Even attempts to remove him from proximity to the war failed. “My mother,” he says, with a raised eyebrow, “wanted to get me out of the way of the bombs, so rather surprisingly she sent me away to a prep school on the south coast of England near Swanage. It was two miles from Wareham where it later transpired the Germans were planning to land their main parachute division. We could watch U-boat battles at sea and the bomber fleets flying overhead.”
Ascherson carried those experiences with him. He owed his education, he says, entirely to an English Plantagenet king. He won a Henry VI scholarship to Eton and then, after national service, in the Royal Marines, another, bequeathed by the same monarch, to King’s College, Cambridge. He was taught there by Eric Hobsbawm. The Marxist historian became a lifelong friend and described Ascherson as the most brilliant student he ever had.
He could have done almost anything with his degree, but there was only one job he wanted: foreign correspondent. “The reason I didn’t become an academic – though they asked me to stay on at Cambridge – was because I’d done national service in an exotic part of the world, Malaya, as it then was. I just thought, I want to go back to that world. The big world outside.”
To that end he worked first at the Manchester Guardian, “in the offices in Cross Street, a place full of mythology and the most bizarre people” and joined the Observer at the beginning of the 1960s. Among his new colleagues was Kim Philby, later exposed as a Russian spy. “He seemed a poor old man, all shaky with a terrible stammer. We had these awful huge heavy typewriters. And I remember I used to carry his for him as he looked to find somewhere to write in the office. I didn’t see any of the iron-willed Philby – but I suppose that must have been there inside.”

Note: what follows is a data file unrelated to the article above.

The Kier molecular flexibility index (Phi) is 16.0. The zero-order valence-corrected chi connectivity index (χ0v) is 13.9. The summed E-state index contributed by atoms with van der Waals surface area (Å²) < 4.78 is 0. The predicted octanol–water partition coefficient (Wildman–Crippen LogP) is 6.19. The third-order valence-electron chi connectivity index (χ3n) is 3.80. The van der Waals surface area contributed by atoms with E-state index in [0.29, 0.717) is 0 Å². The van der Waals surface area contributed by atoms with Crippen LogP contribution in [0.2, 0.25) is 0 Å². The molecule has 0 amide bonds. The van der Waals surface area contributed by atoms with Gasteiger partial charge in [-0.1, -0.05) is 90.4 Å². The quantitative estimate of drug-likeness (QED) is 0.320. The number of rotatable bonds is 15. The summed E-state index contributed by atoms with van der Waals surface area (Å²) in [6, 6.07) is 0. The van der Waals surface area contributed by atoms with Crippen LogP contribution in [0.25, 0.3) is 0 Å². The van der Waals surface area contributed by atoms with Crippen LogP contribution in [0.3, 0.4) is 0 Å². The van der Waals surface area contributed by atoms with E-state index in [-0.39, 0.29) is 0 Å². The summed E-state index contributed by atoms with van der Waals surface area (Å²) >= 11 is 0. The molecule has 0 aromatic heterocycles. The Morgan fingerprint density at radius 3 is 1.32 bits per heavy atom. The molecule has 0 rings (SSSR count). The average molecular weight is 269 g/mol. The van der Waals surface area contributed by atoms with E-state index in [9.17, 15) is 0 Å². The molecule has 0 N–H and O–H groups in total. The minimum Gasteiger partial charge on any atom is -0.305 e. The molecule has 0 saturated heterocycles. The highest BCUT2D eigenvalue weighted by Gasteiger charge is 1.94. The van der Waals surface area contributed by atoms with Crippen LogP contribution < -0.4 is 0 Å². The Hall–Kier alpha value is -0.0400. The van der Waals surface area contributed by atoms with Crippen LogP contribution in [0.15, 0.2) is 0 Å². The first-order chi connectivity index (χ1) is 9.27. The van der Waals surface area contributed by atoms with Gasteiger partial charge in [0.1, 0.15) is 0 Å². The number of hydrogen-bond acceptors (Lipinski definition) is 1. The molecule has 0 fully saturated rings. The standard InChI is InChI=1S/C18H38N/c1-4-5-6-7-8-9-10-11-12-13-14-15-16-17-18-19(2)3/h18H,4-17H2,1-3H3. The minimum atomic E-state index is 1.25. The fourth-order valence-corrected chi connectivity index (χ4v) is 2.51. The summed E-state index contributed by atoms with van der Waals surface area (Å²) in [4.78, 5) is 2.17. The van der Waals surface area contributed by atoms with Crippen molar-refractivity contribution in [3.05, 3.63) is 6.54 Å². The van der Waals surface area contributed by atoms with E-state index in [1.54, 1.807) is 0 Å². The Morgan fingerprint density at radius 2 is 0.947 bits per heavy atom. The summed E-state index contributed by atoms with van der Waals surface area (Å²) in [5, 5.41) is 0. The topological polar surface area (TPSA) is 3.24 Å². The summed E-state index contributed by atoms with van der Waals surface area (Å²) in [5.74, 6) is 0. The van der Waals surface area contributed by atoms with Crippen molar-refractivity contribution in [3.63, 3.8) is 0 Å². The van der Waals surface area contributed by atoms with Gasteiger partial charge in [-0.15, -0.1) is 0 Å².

The Observer at the time was edited by David Astor, an heir of the American dynasty, and populated by people he had fought alongside in the war. “Astor was wounded in France, he had parachuted in and got into a firefight and the head of that unit who helped to save him, Terence Kilmartin, he made his literary editor.” Many of the staff, Ascherson says, “had been in MI5 and MI6 or had been in Bletchley”. He would be introduced to people at London clubs by Edward Crankshaw, the newspaper’s Soviet specialist and another former British spy. “I started receiving all this completely useless material,” Ascherson says. “It always makes me laugh when people talk about the intelligence community feeding journalists stuff. Anyone who used that shit wouldn’t last five minutes, though one or two who worked on the Telegraph might put it in the paper.”
He was a frustrated home reporter for a while on the Observer, but eventually Astor called him in and said: “I think we’ve got something for you: Germany.” He thought: “Germany? Oh, no! How dull.” But it was that or nothing.